Creating Content in Google Earth David Jakes
Creating content in Google Earth enables a user to create personal Google Earth files. While this is
not exceptionally difficult, there are some specifics that you need to know.
Information in Google Earth is presented in placemarks. These are the push-pins or other icons that
you click on when you are using Google Earth. Clicking on a placemark opens a placemark window,
and displays the associated content.
Placemarks can hold many different types of information:
• Hyperlinks to other Web content
• YouTube video (only on PC machines)
• Other specialized Web content, such as podcasts (from Evoca.com) and PowerPoint files
Version: These are instructions for Google Earth v 4.2 (most recent version at the time of this
Adding Content: users can add text into a placemark by simply typing, however, normal formatting
like in a word processor is not available.
Adding other content (from the bullet list above) requires entering HTML code into the placemark
Because most users do not know how to write HTML code, two options are available:
1. Use Web page editing software such as Dreamweaver
2. Use an online HTML editor
To address the HTML requirement, I suggest using a very simple and nice online editor from the
Brookhaven National Laboratory. On a PC, I suggest using Internet Explorer (Firefox works, but
some functions perform inconsistently). On a Mac, Firefox must be used.
The editor can be found at: http://www.bnl.gov/itd/htmleditor/apps/
The purpose of using the editor is to create content in a user-friendly interface (in the case of a Web
editor, a WYSIWYG environment-What You See Is What You Get-pronounced wizzy wig), access
the HTML code for that created content, and then transfer it to the Google Earth placemark window.
This is what the editor looks like:
Text: To add the text, simply type. Note: you are creating HTML computer code, don’t expect this
editor to have the same features of a word processor!
Imagery: To add an image, locate an image online, get the Web address of the image by going to the
properties, copy the address, click the image tool, and paste the address in.
To add a hyperlink (or URL) to other Web sites: type the text you want to become the link, hilite it,
and use the link tool in the tools menu, and then paste or type the link (URL) in. Here is what it might
Getting the HTML code:
By clicking on the HTML Toggle Source button in the online editor, I can see the code:
Adding YouTube content: (available only on PC’s)
1. Go to YouTube
2. Select the video you want
3. Hilite and copy the embed code
4. Paste into the online editor, while in HTML mode. (see next page).
Here is the embed code that needs to be copied.
Getting ready to build the placemark: Select the code (Control A on the PC) and copy it (Cntrl C).
Clicking on the HTML Toggle Source button returns the user to the WYSIWYG editor. Here is the
editor, with the YouTube video now in place.
Now it's time to jump over to Google Earth. Open up Earth, locate the area in the world where you
wish to place the placemark, and go to the upper menu bar, and create a new placemark.
This is what appears:
Type the name of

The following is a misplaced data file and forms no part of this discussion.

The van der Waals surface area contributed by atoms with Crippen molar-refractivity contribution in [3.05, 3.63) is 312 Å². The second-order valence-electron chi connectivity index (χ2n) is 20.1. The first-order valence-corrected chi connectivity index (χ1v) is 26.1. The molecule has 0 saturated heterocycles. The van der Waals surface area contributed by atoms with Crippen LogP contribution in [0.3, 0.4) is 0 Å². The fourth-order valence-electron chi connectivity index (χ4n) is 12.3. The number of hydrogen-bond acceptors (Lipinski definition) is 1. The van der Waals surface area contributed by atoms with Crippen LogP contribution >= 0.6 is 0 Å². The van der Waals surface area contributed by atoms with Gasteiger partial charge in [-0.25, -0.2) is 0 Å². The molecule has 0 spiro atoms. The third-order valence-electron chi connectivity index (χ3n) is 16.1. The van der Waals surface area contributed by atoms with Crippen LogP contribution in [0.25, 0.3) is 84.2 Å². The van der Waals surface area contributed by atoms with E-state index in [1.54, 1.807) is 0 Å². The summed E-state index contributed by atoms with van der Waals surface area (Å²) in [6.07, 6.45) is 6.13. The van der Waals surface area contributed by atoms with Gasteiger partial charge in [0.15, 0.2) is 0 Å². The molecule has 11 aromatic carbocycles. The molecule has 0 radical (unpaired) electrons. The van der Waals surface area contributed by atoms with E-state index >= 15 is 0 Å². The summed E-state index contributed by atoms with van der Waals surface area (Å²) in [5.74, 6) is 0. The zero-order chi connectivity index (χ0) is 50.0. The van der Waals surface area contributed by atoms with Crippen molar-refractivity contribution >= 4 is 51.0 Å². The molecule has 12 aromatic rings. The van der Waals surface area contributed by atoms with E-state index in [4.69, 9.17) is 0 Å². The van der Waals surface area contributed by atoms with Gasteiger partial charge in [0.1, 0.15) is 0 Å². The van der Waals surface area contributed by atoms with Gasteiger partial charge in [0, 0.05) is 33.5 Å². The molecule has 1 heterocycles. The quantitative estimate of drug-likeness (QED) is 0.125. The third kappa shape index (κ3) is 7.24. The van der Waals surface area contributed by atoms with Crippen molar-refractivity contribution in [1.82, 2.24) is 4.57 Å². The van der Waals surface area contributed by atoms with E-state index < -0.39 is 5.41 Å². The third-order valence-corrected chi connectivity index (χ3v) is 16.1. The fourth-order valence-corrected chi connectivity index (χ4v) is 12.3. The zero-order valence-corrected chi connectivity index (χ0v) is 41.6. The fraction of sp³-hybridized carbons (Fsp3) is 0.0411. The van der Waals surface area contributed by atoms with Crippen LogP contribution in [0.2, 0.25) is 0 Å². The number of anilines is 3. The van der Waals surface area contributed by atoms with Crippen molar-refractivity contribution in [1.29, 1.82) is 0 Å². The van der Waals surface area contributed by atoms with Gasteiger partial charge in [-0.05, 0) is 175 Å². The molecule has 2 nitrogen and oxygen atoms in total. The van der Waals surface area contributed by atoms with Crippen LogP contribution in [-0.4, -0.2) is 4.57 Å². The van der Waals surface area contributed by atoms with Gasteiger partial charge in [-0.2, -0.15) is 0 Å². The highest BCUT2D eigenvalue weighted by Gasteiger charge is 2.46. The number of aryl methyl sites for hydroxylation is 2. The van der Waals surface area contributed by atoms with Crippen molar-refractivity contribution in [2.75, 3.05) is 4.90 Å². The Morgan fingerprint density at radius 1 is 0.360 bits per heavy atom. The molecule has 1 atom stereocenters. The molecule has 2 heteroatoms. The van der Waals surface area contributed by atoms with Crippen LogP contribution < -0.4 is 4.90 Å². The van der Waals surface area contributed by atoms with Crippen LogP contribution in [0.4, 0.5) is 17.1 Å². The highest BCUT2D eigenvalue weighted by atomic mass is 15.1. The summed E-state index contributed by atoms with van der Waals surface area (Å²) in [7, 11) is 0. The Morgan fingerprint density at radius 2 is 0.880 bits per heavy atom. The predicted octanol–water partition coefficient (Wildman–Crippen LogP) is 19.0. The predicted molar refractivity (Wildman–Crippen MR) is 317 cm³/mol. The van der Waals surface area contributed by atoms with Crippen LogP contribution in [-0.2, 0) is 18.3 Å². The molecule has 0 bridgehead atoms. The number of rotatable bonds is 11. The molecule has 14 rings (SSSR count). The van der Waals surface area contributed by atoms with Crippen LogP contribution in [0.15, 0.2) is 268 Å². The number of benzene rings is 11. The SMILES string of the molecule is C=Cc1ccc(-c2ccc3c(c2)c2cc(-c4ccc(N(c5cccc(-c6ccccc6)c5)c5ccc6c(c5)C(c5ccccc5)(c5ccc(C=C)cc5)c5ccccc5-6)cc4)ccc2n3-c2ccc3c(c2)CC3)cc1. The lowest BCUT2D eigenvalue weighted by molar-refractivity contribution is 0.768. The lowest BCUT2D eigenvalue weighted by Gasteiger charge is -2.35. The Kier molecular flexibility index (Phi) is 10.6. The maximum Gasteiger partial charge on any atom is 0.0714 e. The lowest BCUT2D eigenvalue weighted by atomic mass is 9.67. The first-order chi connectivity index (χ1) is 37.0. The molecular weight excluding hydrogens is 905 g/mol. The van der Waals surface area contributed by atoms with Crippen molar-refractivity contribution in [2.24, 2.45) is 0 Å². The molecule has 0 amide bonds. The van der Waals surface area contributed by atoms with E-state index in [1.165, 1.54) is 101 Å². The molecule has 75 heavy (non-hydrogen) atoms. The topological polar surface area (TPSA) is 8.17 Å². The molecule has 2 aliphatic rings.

the placemark here
Change the icon of
the placemark here
Exact positioning of the placemark can be
done through latitude and longitude
This is the placemark,
drag it to its location.
Paste the content from
the online Web editor
In the placemark window, paste the code from my HTML editor. It now looks like this:
Click OK, and then click on the placemark itself in Google Earth and this is what you see:
The Google Earth placemark now has text, a hyperlink, an image and an embedded YouTube video.
Once a placemark has been completed (or is still being constructed), save the placemark locally to a
USB drive or network space by going over to the Places menu (left margin of GE), right-clicking on
the placemark and selecting Save As. Be sure to save it as a kml file (although kmz would work).
Definition: KML: keyhole markup language, a kml file is displayed in an Earth browser (Google
Earth) much in the same way as an HTML file is displayed in a Web browser (Firefox, IE).
Adding more content to a Placemark: To add more content to the placemark once it has been saved
(for instance, the class period ended, and the you wish to add content on the next school day), simply
go to the File menu, select Open, and select the kml file for the placemark. The kml file will launch in
Google Earth, and then the placemark can be edited to add more content. On a PC, you would right-
click on the placemark icon and select properties to gain access to the placemark HTML code.
Putting the placemark files together in a tour: To put all the placemarks together in a tour, create a
folder in the My Places area of Google Earth, and open each kml file. The kml file will appear in the
Places menu. Drag those to the folder you created, or copy each placemark if moving them in the
places menu is awkward, and paste them into the folder (once each has been opened in GE).
Save the folder as a kmz (z = zipped, pull down the file type menu in the save dialog box) and in this
way, all placemarks can be packaged together, and distributed as a single file. These kmz (or even
kml) files can be shared in a variety of ways, such as a wiki. Clicking on either type of file launches
Google Earth and the users can see the placemarks.
If you are interested in seeing the end result live, save this file to your machine and click on it to
launch Google Earth.
image of Everest from mckaysavage, http://www.flickr.com/photos/mckaysavage
YouTube video: http://www.youtube.com/watch?v=dy49yCE40UY
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